By Sy Mukherjee
August 15, 2018

The latest Centers for Disease Control (CDC) estimates on U.S. drug overdoses are grim: A record 71,568 Americans are projected to have died of drug overdoses in 2017, according to the initial CDC estimates. That presents a 6.6% national increase in overdose deaths over 2016 and an all-time historical record.

For context, the nearly 72,000 overdose deaths (spurred by the ongoing opioid painkiller addiction epidemic, including increased use of potent synthetic opioids like fentanyl) outpaced fatalities from suicide, or from influenza and pneumonia, which claimed about 44,000 and 57,000 lives, respectively, in 2016. It nearly rivaled the approximately 79,500 people who die from diabetes-related complication each year in the U.S., which is the 7th leading cause of death.

Nearly 150,000 Americans die each year from accidents such as car crashes, injuries, or accidental overdoses. If the CDC’s latest figures are on the mark, that means drug overdoses could account for nearly half of those accidental deaths.

As tends to happen with public health epidemics, overdoses have an outsize effect in certain regions. For instance, the biggest spike in fatalities by percentage occurred in Nebraska, North Carolina, New Jersey, Indiana, and West Virginia (33.3%, 22.5%, 21.1%, 15.1%, and 11.2% rises, respectively). But areas like Wyoming, Utah, and Oklahoma experienced declines of 9.2% to 33%.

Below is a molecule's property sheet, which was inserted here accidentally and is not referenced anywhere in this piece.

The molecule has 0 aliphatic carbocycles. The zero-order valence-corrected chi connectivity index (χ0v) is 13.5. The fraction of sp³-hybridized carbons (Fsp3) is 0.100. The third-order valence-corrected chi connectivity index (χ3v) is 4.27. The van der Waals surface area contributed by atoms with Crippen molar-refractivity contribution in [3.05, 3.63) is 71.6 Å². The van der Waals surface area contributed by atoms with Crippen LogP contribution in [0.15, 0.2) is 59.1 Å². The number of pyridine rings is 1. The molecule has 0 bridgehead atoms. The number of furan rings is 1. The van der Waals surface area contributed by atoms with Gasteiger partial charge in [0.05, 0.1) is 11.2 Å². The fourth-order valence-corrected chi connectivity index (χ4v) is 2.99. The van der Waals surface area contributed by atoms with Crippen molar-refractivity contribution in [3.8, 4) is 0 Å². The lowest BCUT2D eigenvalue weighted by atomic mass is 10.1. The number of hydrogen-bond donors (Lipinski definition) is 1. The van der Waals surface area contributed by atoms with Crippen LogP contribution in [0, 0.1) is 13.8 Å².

More populated regions like Mississippi and, notably, Massachusetts, saw modest declines in overdoses. New England, the South, and Appalachia have been particularly hard-hit by the opioid epidemic.

Certain opioids have been singled out for their abuse potential and ability to kill even those who aren’t trying to get high. For instance, fentanyl overdoses reportedly accounted for nearly half of 2016’s overdose deaths, according to the American Medical Association (AMA).

Insurers, physicians, and pharmacy chains including Cigna and Walgreens have launched new efforts to try and crack down on excess opioid use, as has the Food and Drug Administration (FDA). But, underscoring just how complicated the issue is, certain pain patients have lamented that it’s become more difficult to obtain the drugs that they legitimately need to make life bearable in the wake of the anti-opioid backlash.

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